Cost: $3,200

Weight: 18.4 pounds

Dimensions: 7.1 inches long x 12.3 inches wide x 19.3 inches high

Range of flow settings: 0.5–3 continuous; 16–192 milliliter pulse (settings 19)

Battery life (setting 1): 3.7 hours on continuous; 5.7 hours on pulse

Battery charging time: 1.8–5 hours

Maximum oxygen output: 3 liters per minute

Noise level: 48 decibels

Warranty: Three years

If your oxygen prescription allows for flexibility between pulse and continuous delivery, the CAIRE SeQual Eclipse is a great choice. This unit has half-liter increments available for both continuous and pulse flows, helping to meet very precise oxygen needs.

The DC adapter allows the oxygen machine to be used (and charged) in some vehicles. You can easily remove the battery and recharge it when necessary. The concentrator also comes with a carrying bag and cart, which could make moving this unit easier, as it’s one of the larger and heavier choices of portable oxygen concentrators on the list. At 48 decibels, its noise level is similar to that of a refrigerator while running.

Customer service

The CAIRE SeQual Eclipse 5 continuous flow portable oxygen concentrator is available for purchase from online retailers such as the Oxygen Concentrator Store or some local durable medical equipment stores.

Payment options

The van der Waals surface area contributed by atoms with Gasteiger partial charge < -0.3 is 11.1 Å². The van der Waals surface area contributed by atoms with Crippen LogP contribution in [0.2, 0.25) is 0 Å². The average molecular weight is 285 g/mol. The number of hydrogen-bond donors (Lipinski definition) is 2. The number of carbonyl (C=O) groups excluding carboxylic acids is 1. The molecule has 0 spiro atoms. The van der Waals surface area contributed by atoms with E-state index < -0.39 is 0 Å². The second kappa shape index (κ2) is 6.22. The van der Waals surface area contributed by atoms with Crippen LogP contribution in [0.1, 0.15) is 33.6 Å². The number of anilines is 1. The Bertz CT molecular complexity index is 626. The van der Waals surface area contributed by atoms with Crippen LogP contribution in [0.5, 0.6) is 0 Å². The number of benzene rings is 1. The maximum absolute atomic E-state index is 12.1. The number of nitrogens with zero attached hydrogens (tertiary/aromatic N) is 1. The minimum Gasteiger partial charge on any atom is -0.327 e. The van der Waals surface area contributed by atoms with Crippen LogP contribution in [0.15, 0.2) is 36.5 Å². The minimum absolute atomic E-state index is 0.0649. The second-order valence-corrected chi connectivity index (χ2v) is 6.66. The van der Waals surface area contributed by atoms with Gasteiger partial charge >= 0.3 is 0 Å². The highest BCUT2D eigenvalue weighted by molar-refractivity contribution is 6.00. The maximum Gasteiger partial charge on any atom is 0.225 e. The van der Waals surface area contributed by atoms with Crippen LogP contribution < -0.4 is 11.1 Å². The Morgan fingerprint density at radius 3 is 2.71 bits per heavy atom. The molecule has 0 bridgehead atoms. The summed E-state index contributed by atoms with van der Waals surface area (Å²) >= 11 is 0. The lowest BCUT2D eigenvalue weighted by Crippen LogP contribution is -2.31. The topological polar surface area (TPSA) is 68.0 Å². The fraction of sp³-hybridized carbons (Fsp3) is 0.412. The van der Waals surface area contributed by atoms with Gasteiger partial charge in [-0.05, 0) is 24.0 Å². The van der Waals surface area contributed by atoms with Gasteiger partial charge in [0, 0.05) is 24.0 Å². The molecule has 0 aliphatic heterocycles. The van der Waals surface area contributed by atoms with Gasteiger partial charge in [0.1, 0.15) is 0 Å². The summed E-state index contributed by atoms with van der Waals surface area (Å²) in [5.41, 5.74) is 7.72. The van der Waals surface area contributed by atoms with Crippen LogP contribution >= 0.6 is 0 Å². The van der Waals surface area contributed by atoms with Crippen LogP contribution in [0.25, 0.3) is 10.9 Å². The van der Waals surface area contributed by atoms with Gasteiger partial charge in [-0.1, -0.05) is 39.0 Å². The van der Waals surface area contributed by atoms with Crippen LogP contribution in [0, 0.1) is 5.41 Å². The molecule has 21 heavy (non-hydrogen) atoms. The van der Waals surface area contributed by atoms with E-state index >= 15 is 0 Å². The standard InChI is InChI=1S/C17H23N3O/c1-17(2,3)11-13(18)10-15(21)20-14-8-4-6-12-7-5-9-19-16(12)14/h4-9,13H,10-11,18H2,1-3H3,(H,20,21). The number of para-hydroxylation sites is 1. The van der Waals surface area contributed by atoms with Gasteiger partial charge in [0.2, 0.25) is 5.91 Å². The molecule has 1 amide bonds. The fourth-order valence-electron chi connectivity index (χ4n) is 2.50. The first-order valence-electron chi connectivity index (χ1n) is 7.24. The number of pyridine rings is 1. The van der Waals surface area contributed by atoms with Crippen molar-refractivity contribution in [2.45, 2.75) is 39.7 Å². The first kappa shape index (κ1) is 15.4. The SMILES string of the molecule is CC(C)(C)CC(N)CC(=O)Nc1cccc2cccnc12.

You can use the following methods to pay for this continuous flow oxygen concentrator:

Most Lightweight: Respironics SimplyGo

Respironics SimplyGo oxygen concentrator unit.

Pros

  • Small and lightweight
  • Approved for air travel
  • Quiet
  • Simple, easy-to-navigate control panel

Cons

  • Shortest battery life on this list
  • Only goes up to 2 liters per minute on continuous flow, which may not be enough for some prescriptions

Cost: $2,500

Weight: 10 pounds

Dimensions: 10 inches long x 6 inches wide x 11.5 inches high

Range of flow settings: 0.5–2 continuous; 12–72 milliliter pulse (settings 1–6)

Battery life (setting 1): 1.6 continuous, 3.4 pulse

Battery charging time: 2–3 hours

Maximum oxygen output: 2 liters per minute

Noise level: 43 decibels

Warranty: Three years

Our Reviews Team selected the Respironics SimplyGo as the best lightweight, portable oxygen concentrator because, at only 10 pounds and standing less than 1 foot tall, it’s easier than comparable units to carry with you.